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josephg
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PostPosted: Tue Apr 18, 2017 12:49 am    Post subject: What is --backtrack Reply with quote

on a recent issue i raised on this forum, --backtrack=30 was recommended to me, and it resolved my problem by recompiling fifty-six packages instead of the initial two.

i have never needed to use --backtrack before. i can't seem to find much information, apart from one sentence in the man page which i don't completely understand.
Code:
$ man emerge

       --backtrack=COUNT
              Specifies an integer number of times to backtrack if dependency calculation fails due to a conflict or an unsatisfied dependency (default: ´3´).


can anyone explain what --backtrack does?
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audiodef
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PostPosted: Tue Apr 18, 2017 2:07 am    Post subject: Reply with quote

It backtracks through the dependency tree to the level specified by the provided integer. When I do my monthly world updates, I use an insane number like 1000 to make sure nothing is missing or broken.
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josephg
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PostPosted: Tue Apr 18, 2017 7:47 am    Post subject: Reply with quote

audiodef wrote:
When I do my monthly world updates, I use an insane number like 1000 to make sure nothing is missing or broken.

i do my world updates almost daily, and have not done any other updates at all. i find that if i leave too long a gap, sometimes i end up in situations i don't completely understand.

if something is missing or broken, wouldn't it show up without any backtrack? i have never before used it. is this something i should be using more regularly.
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NeddySeagoon
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PostPosted: Tue Apr 18, 2017 8:36 am    Post subject: Reply with quote

josephg,

When dependency resolution comes to dead end, portage has two choices
[*]tell you it failed and provide a sometimes less than helpful error message
[*]go back some branches in the dependency tree and look for a different route

The default is --backtrack=3. The higher the setting, the further back in the dependency tree portage is allowed to go to try to find a solution.
Notice the 'allowed to go'.
If the default --backtrack=3 would of worked --backtrack=30 should produce the same solution in the same amount of time. (I've not tested that)
When --backtrack=3 fails and --backtrack=30 works, portage has gone back more that three levels in the dependency tree to reach a solution but you don't know how far, maybe only 4?

The downside to large --backtrack= settings is that it takes longer to get to the error message when there is no solution to the dependency graph.

Testing --backtrack= for 0,1 and 2 is left as an exercise to the reader.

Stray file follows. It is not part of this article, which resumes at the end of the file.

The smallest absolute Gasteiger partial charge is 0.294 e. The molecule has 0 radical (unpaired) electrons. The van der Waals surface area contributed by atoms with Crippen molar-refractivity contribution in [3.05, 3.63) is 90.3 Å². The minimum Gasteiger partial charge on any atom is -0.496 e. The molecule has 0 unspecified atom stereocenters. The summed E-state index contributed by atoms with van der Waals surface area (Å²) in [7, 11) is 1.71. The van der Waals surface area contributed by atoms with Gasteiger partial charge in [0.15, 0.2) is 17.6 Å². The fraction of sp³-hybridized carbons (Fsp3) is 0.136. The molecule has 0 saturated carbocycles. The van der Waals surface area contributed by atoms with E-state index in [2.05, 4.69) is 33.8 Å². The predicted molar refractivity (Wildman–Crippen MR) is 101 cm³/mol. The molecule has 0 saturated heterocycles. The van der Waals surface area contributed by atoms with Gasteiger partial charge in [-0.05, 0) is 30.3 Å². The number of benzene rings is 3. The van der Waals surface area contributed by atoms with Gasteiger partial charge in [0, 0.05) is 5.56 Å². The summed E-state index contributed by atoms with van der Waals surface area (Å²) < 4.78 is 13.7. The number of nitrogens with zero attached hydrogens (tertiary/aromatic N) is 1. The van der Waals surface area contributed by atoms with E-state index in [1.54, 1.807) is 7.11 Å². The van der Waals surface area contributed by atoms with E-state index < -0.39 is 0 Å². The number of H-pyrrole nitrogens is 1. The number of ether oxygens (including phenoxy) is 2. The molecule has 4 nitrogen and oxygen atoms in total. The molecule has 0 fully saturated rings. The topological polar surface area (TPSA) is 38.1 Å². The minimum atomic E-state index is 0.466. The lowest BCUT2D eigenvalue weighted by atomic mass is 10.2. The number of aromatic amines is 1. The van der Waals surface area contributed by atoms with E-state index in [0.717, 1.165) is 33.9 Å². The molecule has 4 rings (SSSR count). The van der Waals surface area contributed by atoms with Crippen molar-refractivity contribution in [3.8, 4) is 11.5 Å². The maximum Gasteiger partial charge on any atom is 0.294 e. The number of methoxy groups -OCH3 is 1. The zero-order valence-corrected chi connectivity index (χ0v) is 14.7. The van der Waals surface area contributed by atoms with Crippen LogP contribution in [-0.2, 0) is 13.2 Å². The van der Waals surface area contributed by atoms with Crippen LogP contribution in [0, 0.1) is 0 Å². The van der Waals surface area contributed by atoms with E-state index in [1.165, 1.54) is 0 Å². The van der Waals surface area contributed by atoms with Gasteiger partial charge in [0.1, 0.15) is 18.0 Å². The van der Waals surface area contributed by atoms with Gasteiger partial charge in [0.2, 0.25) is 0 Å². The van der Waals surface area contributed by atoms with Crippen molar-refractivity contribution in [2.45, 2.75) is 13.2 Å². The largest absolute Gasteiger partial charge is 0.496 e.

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josephg
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PostPosted: Tue Apr 18, 2017 9:08 am    Post subject: Reply with quote

NeddySeagoon wrote:
If the default --backtrack=3 would of worked --backtrack=30 should produce the same solution in the same amount of time. (I've not tested that)

so i guess backtrack is incremental. if it takes the same time amount of time, why would it matter to me whether i use --backtrack=3 or --backtrack=30?

NeddySeagoon wrote:
When --backtrack=3 fails and --backtrack=30 works, portage has gone back more that three levels in the dependency tree to reach a solution but you don't know how far, maybe only 4?

what can i infer from --backtrack=4 reaches a solution vs --backtrack=30?

NeddySeagoon wrote:
Testing --backtrack= for 0,1 and 2 is left as an exercise to the reader.

i tested with 0, 1, 2, 30, 1000, and all produce the same output.
Code:
Nothing to merge; quitting.

i suppose i should defer this testing for another time, perhaps till conflicts arise again.
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NeddySeagoon
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PostPosted: Tue Apr 18, 2017 10:49 am    Post subject: Reply with quote

josephg,

The difference should only be apparent when the default --backtrack=3 results in a conflict error message and --backtrack>3 finds a solution.
If backtrack=0 works, portage got it right first time and no backtracking was required.
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kornhs4
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PostPosted: Sun Mar 29, 2020 5:30 pm    Post subject: Reply with quote

The difference is the following: Assume there is actually no solution to your current set of package dependencies. If you set --backtrack=N for a very high N then you force it to look for it, minutes, hours, years, for the age of the universe, until it finds that there is no solution. (The computational problem considered here is NP hard, so the age of the universe is no exaggeration.)

Instead you may want to leave N at its default (which is 10 according to `man emerge` here). Then it tells you after some "reasonable" amount of time that it could not fulfill your wishes and tells you about the conflict. (Which is often not easy to read for a human.) Anyhow, you as a human may (or may not) easily see what the "real" problem is as a package is mentioned that is now hard masked you do not care about anymore, so uninstall it. And suddenly all works out very quickly.
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